I have this problem that everything I hear about, see, read, or just look at I want to be involved. Teach in Korea: I want to do that! Save babies in Ghana: I want to do that! Become the CEO of a Fortune 500 company: I want to do that!
You name it, and I have already, and continue to, want to do that!
I watched a video last night with Timothy Ferriss (who is quickly becoming a hero of mine) who talked about some of the amazing things he has done. (Check it out here: http://articles.mercola.com/sites/articles/archive/2009/01/24/four-hour-work-week-author-reviews-powerful-life-principles.aspx)
I was RE-inspired to focus down and get to the nitty gritty, roll up my sleeves, and make one thing happen. However, when I sat to do it, there was a major disconnection. My hands, my mind, my very being seemed to revolt to any type of commitment to focused work. I wanted to break this cycle immediately, so I thought about it and tried to understand what that problem was.
The difference between the things that Timothy Ferriss has done and what I "want to do" all the time seemed glaringly obvious. The things I throw my affections to would demand a life-time commitment and total life changes. The things he has done, and continue to do, are short, time-bound things...goals.
I have found that most of my goals are really multiple lives I wish to live! I want to live these lives of being a hero to Haitians, or a corporate consultant, or an Indiana Jones-style academic, or a military commander and warrior, or a politician. They are ongoing lifestyles with ongoing demands. They are careers.
I wince to say this out loud, but,..I...uh...gasp...hrm...I do not want a career or a set lifestyle.
How freeing it is to admit that I am not woven like that!
How freeing and inspiring it is to just say, "wow. I really do not like too many lifelong commitments."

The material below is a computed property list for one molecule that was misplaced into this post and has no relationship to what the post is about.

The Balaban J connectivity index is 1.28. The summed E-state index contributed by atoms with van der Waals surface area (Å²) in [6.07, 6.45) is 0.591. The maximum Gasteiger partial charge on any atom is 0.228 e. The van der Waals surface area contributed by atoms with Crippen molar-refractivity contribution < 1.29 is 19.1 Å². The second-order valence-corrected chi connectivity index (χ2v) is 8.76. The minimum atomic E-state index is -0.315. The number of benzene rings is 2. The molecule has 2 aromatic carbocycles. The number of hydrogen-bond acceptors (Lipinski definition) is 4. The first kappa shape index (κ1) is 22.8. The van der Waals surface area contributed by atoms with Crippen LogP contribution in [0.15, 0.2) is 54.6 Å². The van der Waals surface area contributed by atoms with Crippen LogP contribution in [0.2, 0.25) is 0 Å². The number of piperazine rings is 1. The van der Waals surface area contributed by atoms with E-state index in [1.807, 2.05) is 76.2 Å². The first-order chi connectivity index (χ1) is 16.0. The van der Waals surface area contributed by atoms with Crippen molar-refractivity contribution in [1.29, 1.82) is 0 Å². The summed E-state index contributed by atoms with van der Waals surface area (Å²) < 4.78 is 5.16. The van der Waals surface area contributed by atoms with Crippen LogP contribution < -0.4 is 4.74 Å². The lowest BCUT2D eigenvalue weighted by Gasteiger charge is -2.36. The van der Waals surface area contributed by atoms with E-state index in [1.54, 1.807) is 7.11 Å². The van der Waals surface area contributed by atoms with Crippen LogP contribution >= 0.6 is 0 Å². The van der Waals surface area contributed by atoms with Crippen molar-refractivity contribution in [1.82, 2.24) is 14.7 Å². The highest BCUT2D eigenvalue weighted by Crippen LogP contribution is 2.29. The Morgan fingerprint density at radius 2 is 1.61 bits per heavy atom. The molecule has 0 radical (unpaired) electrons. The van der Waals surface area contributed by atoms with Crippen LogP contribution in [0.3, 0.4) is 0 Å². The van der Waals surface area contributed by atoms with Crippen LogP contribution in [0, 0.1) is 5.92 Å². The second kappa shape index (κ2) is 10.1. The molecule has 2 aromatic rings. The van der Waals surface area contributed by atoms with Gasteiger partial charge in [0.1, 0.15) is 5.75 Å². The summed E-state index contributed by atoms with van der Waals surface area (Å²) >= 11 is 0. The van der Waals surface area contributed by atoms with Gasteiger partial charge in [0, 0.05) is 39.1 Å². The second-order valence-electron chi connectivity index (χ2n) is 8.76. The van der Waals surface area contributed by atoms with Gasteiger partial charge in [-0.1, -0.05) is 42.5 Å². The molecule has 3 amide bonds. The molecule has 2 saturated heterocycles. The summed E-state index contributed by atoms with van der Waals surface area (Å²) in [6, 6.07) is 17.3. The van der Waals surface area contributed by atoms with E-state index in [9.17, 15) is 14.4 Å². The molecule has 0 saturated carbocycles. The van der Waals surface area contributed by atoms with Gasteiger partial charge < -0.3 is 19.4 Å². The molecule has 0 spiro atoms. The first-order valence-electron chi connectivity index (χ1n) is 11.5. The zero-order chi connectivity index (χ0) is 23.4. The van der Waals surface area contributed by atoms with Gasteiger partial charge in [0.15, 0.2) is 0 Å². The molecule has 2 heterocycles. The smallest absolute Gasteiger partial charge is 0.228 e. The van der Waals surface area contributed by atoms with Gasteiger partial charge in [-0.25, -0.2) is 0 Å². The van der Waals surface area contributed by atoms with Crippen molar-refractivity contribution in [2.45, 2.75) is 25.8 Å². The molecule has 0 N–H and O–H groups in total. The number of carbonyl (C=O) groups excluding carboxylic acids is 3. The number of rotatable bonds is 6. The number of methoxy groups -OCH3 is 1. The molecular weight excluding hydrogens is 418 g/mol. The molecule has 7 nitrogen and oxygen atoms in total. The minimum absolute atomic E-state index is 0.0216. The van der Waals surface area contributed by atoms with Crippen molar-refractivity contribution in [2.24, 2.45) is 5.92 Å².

My faith, most certainly.
Lifelong learning, of course!
Now it seems clear that my inability to commit is my fear that any one thing would become a life with demands that would trap me forever.
In his talk, Ferriss then speaks of what has become to be known as The Parkinson's Principle: The perceived complexity of work will expand to consume all the alloted time given to complete it.
Blah blah blah.
Paraphrased, it states that 'Work Expands to Fill the Time Allotted." I have heard this in a multitude of other self-help materials, but for the first time the revelation of the importance of this rule struck me cold.
These "goals" with their demanding lifestyles that seem like they would take my entire existence can be deconstructed. (Another Ferriss phrase.)
First, they do not have to be lifestyles as I perceive them. I should therefore parse out what things I believe ARE my lifestyles (usually these are more like Values than anything, but they can be more tangible as well.)
Second, I should identify what about those goals I value. I should do this so that I can S.M.A.R.T. them.
Third, I should also be sure to find the provisions necessary to underwrite these goals, so I should S.M.A.R.T. creating streams of income, and this become a first priority.
Fourth, using Parkinson's Law, I should set a very short, very intensive time demand on myself (and/or my team) to accomplish the provision goals.
AH! Timothy Ferris, though you are ruefully shrewd, I cannot help but like you! (If you have read his book, The 4-Hour Work Week, you may have a better sense of what I mean.)